Wednesday 16 October 2019

Brexit looms yet our ministers can't talk to their peers in the North, warns Ahern

Former Taoiseach Bertie Ahern. Picture: Tony Gavin
Former Taoiseach Bertie Ahern. Picture: Tony Gavin
Laura Lynott

Laura Lynott

Government ministers are struggling to communicate with their counterparts in Northern Ireland since the collapse of the Stormont Assembly and despite the looming threat of Brexit, former Taoiseach Bertie Ahern warned.

Mr Ahern was speaking at DCU to mark the 20th anniversary of the Good Friday Agreement and said the breakdown in communications was unacceptable.

"I know from talking to Government ministers that there are many issues they want to talk to Northern colleagues about but they have no one to talk to," Mr Ahern said. "It's not fair to the people of Northern Ireland and it's not what the Good Friday Agreement is about."

He said despite the challenges of Brexit and the "distraction" it was causing the British government, no one had the right to "undo" the Good Friday Agreement and a Northern Irish Border "hard, soft or sunny side up" would be a "disaster".

He said the Good Friday Agreement had been long fought for, with "human politics" involving all sides, and a border "would upset everyone on the island of Ireland".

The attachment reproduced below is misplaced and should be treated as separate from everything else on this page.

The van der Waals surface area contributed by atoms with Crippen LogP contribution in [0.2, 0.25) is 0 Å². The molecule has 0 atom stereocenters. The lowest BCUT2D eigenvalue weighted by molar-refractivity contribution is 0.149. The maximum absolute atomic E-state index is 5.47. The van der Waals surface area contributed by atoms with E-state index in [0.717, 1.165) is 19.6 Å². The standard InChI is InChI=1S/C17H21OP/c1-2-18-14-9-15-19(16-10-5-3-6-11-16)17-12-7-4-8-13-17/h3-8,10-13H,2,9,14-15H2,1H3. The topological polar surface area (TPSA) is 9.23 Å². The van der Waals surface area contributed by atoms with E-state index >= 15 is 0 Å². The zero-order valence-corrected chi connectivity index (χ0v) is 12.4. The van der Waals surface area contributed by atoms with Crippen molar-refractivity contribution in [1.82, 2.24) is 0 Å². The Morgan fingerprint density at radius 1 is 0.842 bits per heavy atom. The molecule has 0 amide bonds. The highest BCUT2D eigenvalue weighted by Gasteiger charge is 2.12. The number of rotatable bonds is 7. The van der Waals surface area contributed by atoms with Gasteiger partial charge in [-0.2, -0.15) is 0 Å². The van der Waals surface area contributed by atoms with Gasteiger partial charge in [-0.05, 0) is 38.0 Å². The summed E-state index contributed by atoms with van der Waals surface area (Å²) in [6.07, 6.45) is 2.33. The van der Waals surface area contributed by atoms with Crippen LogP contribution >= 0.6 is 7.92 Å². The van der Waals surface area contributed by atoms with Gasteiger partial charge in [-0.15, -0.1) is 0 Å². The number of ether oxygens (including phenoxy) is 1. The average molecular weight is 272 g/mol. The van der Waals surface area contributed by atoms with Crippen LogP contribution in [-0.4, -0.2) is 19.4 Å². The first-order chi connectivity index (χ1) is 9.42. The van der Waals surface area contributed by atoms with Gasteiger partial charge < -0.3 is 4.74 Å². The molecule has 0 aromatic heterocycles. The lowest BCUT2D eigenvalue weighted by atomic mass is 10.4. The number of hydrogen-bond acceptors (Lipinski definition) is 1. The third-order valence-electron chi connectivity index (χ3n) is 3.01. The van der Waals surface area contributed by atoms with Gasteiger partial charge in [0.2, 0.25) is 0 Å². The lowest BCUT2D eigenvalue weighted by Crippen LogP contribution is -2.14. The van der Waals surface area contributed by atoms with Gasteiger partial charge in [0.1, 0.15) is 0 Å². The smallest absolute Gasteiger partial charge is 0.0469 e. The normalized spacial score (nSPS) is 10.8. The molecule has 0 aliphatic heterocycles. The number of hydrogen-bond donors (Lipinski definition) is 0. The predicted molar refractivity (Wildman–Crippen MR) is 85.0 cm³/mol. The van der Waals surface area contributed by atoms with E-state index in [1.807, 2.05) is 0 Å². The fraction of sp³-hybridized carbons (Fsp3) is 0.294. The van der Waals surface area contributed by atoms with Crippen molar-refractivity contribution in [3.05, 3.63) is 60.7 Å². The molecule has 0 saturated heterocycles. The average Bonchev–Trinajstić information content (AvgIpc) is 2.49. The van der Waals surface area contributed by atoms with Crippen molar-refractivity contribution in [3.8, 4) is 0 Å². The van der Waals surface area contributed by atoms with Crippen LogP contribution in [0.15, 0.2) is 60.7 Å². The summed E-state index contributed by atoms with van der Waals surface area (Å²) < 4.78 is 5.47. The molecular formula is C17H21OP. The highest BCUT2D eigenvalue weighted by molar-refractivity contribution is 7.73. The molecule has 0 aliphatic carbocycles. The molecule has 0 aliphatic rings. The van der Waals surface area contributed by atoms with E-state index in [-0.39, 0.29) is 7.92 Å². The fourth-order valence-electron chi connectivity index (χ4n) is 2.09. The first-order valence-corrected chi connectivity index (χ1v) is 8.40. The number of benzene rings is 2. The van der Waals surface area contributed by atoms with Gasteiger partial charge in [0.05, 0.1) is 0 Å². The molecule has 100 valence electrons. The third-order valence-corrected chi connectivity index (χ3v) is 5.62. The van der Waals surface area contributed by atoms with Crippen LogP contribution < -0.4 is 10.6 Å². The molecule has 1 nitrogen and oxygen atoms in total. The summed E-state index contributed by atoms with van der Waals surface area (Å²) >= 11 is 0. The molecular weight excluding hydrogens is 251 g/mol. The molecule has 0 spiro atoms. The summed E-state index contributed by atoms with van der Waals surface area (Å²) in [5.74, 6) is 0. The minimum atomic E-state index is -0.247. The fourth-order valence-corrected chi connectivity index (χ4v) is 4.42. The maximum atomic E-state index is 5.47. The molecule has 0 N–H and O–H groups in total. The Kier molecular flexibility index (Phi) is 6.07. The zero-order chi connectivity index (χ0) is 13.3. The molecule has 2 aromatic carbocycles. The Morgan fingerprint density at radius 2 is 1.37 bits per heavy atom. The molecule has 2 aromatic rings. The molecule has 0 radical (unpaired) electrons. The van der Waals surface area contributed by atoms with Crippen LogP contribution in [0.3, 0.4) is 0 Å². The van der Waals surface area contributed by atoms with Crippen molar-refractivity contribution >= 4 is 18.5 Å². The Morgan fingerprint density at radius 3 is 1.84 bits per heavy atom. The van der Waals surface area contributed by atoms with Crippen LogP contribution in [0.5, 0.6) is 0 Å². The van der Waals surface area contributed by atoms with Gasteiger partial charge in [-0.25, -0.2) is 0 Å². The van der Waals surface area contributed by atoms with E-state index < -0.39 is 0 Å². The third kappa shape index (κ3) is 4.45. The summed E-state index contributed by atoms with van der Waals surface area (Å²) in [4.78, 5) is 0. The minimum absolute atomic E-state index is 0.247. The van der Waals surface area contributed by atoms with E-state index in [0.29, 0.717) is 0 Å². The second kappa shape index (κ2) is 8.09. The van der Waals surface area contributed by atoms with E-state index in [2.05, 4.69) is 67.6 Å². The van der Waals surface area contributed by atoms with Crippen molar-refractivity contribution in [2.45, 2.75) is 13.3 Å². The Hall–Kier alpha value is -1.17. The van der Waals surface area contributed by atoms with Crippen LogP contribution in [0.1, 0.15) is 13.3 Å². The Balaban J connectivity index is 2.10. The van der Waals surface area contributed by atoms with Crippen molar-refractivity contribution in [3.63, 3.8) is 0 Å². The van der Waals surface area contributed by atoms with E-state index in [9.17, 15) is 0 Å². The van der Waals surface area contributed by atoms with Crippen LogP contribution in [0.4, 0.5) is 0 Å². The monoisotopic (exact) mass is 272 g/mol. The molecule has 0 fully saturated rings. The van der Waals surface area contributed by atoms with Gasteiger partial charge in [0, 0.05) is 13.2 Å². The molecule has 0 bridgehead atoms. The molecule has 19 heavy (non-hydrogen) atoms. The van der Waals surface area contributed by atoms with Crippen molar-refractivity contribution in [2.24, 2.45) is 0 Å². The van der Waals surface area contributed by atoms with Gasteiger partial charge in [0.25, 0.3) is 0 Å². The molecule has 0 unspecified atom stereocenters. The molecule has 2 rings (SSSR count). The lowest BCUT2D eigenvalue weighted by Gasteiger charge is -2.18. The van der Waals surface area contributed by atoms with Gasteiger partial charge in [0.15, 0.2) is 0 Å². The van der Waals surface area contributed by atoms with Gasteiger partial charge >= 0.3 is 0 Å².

"It would be a travesty for everyone," he said. "We don't want any border, it's a frictionless Border where we can drive freely on this island."

Mr Ahern said he "failed to understand the logic of British negotiators" regarding Brexit and its view on the customs union, stating that when Britain leaves the EU, trade deals would be very difficult.

"What country will give a trade deal to a country of 65 million people?" he said.

"That's not better than a trade deal with 450 million people (in the EU). I don't get that and I don't know of any country stupid enough to do that when they have an agreement with 450 million."

Mr Ahern said one of his only regrets was that decommissioning weapons in Northern Ireland took nine years.

When asked by the audience if there was any way the Northern Irish agreement could be a road map for the Palestine-Israeli conflict to reach resolution, Mr Ahern said he didn't believe so because both sides were still apportioning blame.

"If people are not prepared to accept the status quo is untenable, then speaking about a peace process is useless.

"We have to break it down and there's no blame. If we really want a peace process to work, you have to give peace a really good chance, you have to be inclusive and as comprehensive as possible."

Irish Independent

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